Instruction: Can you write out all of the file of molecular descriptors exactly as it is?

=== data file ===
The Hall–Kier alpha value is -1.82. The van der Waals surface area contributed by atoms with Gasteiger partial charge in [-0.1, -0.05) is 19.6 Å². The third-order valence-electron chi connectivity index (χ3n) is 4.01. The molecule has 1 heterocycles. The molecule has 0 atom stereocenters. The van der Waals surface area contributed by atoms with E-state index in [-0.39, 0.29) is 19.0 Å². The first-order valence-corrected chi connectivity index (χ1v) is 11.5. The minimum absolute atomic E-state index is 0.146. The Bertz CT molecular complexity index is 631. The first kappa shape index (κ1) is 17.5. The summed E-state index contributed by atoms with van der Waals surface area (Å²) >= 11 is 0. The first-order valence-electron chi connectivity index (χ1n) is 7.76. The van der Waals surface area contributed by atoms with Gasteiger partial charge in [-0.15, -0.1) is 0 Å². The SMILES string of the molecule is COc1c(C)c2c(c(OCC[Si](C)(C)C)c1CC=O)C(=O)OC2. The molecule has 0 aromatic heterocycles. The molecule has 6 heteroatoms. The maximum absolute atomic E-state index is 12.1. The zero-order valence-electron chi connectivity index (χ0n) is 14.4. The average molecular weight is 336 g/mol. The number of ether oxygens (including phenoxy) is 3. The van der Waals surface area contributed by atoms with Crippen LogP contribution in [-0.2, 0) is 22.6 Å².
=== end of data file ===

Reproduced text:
The Hall–Kier alpha value is -1.82. The van der Waals surface area contributed by atoms with Gasteiger partial charge in [-0.1, -0.05) is 19.6 Å². The third-order valence-electron chi connectivity index (χ3n) is 4.01. The molecule has 1 heterocycles. The molecule has 0 atom stereocenters. The van der Waals surface area contributed by atoms with E-state index in [-0.39, 0.29) is 19.0 Å². The first-order valence-corrected chi connectivity index (χ1v) is 11.5. The minimum absolute atomic E-state index is 0.146. The Bertz CT molecular complexity index is 631. The first kappa shape index (κ1) is 17.5. The summed E-state index contributed by atoms with van der Waals surface area (Å²) >= 11 is 0. The first-order valence-electron chi connectivity index (χ1n) is 7.76. The van der Waals surface area contributed by atoms with Gasteiger partial charge in [-0.15, -0.1) is 0 Å². The SMILES string of the molecule is COc1c(C)c2c(c(OCC[Si](C)(C)C)c1CC=O)C(=O)OC2. The molecule has 0 aromatic heterocycles. The molecule has 6 heteroatoms. The maximum absolute atomic E-state index is 12.1. The zero-order valence-electron chi connectivity index (χ0n) is 14.4. The average molecular weight is 336 g/mol. The number of ether oxygens (including phenoxy) is 3. The van der Waals surface area contributed by atoms with Crippen LogP contribution in [-0.2, 0) is 22.6 Å².